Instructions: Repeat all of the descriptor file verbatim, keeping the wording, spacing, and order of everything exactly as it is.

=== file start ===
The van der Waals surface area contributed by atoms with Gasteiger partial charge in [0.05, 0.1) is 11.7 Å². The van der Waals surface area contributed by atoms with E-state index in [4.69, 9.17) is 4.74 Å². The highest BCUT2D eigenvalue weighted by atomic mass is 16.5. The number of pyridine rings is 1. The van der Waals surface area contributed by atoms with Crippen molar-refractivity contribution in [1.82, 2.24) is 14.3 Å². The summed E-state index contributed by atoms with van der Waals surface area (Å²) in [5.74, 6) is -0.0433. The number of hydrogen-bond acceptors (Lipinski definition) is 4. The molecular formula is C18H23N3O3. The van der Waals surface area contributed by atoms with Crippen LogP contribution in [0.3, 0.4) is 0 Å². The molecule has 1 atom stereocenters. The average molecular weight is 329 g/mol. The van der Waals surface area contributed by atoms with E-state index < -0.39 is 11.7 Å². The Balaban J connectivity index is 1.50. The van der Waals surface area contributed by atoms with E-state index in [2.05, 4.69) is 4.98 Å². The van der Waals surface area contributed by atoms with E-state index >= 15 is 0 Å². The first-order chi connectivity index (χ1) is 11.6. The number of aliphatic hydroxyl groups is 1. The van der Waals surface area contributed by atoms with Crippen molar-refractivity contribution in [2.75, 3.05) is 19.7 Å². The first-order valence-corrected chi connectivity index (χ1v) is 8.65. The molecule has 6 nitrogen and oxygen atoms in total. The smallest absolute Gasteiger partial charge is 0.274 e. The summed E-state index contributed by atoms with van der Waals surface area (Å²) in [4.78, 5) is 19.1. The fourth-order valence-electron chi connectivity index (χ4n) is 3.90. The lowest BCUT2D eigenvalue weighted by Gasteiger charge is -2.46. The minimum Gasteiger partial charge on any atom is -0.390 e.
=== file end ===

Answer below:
The van der Waals surface area contributed by atoms with Gasteiger partial charge in [0.05, 0.1) is 11.7 Å². The van der Waals surface area contributed by atoms with E-state index in [4.69, 9.17) is 4.74 Å². The highest BCUT2D eigenvalue weighted by atomic mass is 16.5. The number of pyridine rings is 1. The van der Waals surface area contributed by atoms with Crippen molar-refractivity contribution in [1.82, 2.24) is 14.3 Å². The summed E-state index contributed by atoms with van der Waals surface area (Å²) in [5.74, 6) is -0.0433. The number of hydrogen-bond acceptors (Lipinski definition) is 4. The molecular formula is C18H23N3O3. The van der Waals surface area contributed by atoms with Crippen LogP contribution in [0.3, 0.4) is 0 Å². The molecule has 1 atom stereocenters. The average molecular weight is 329 g/mol. The van der Waals surface area contributed by atoms with E-state index < -0.39 is 11.7 Å². The Balaban J connectivity index is 1.50. The van der Waals surface area contributed by atoms with E-state index in [2.05, 4.69) is 4.98 Å². The van der Waals surface area contributed by atoms with E-state index >= 15 is 0 Å². The first-order chi connectivity index (χ1) is 11.6. The number of aliphatic hydroxyl groups is 1. The van der Waals surface area contributed by atoms with Crippen molar-refractivity contribution in [2.75, 3.05) is 19.7 Å². The first-order valence-corrected chi connectivity index (χ1v) is 8.65. The molecule has 6 nitrogen and oxygen atoms in total. The smallest absolute Gasteiger partial charge is 0.274 e. The summed E-state index contributed by atoms with van der Waals surface area (Å²) in [4.78, 5) is 19.1. The fourth-order valence-electron chi connectivity index (χ4n) is 3.90. The lowest BCUT2D eigenvalue weighted by Gasteiger charge is -2.46. The minimum Gasteiger partial charge on any atom is -0.390 e.